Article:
Pope Saint Celestine I was pope from 422 until April 6, 432.
Celestine I was a Roman. Nothing is known of his early history except that his father's name was Priscus. He is said to have lived for a time at Milan with St. Ambrose. The first notice, however, concerning him that is known is in a document of Pope Innocent I, in the year 416, where he is spoken of as Celestine the Deacon.
Various portions of the liturgy are attributed to him, but without any certainty on the subject. Though he did not attend personally, he sent delegates to the First Council of Ephesus in which the Nestorians were condemned, in 431. Four letters written by him on that occasion, all dated March 15, 431, together with a few others, to the African bishops, to those of Illyria, of Thessalonica, and of Narbonne, are extant in retranslations from the Greek, the Latin originals having been lost.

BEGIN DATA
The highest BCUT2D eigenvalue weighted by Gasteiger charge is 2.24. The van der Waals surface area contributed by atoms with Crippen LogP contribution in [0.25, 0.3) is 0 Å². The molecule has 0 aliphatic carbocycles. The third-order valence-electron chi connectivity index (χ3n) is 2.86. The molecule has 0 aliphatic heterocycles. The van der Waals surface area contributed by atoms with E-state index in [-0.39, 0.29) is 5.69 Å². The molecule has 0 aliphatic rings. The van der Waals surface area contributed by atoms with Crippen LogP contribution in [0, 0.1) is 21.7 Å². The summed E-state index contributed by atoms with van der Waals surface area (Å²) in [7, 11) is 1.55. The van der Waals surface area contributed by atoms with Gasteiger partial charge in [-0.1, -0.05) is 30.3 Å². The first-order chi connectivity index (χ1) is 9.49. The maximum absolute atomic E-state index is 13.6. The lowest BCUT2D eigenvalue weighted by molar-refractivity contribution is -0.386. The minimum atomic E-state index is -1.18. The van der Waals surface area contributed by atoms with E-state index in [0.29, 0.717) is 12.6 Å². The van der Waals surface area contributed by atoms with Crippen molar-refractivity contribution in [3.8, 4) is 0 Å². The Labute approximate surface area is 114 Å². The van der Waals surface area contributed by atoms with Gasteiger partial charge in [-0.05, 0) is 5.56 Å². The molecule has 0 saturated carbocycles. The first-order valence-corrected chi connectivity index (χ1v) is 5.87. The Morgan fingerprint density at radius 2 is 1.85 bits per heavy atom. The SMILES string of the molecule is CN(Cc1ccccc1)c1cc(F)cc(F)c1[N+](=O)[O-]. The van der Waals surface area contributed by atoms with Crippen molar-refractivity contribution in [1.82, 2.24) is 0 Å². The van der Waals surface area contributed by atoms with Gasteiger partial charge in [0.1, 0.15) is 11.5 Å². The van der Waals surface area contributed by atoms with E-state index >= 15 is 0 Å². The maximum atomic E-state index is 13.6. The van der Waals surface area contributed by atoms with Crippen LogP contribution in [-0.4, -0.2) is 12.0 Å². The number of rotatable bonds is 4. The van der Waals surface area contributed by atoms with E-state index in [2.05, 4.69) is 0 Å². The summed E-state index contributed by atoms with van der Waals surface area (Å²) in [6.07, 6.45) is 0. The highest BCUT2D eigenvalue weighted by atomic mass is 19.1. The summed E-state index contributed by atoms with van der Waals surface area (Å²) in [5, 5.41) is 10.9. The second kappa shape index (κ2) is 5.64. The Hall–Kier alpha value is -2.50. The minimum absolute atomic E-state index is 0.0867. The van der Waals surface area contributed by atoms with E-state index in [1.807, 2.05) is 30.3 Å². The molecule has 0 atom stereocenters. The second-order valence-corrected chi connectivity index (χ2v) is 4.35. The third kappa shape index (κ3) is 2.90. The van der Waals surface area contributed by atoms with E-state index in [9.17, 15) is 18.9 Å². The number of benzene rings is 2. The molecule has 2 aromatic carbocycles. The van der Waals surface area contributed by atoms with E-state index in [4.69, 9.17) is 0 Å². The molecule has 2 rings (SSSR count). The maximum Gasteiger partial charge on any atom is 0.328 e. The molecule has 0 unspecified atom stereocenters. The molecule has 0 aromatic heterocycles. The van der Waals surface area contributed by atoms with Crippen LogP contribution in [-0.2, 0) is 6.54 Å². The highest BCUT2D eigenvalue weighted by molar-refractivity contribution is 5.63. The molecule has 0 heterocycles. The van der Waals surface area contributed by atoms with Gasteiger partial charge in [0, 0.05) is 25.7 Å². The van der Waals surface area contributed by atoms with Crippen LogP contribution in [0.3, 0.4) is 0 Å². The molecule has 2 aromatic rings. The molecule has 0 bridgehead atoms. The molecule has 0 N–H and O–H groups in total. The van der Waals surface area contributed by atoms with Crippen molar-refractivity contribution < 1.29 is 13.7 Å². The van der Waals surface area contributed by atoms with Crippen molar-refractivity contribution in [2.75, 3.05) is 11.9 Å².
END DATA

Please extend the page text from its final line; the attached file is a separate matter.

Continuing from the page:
St. Celestine actively condemned the Pelagians, and was zealous for orthodoxy. He sent Palladius to Ireland to serve as a bishop in 431. Bishop Patricius (Saint Patrick) continued this missionary work. Pope Celestine raged against the Novatians in Rome, imprisoning their bishop, and forbidding their worship. He was zealous in refusing to tolerate the smallest innovation on the constitutions of his predecessors.
St. Celestine died on July 27, 432. He was buried in the cemetery of St. Priscilla in the Via Salaria, but his body, subsequently moved, now lies in the Basilica di Santa Prassede.
In art, Saint Celestine is portrayed as a Pope with a dove, dragon, and flame, and is recognized by the Church as a saint.
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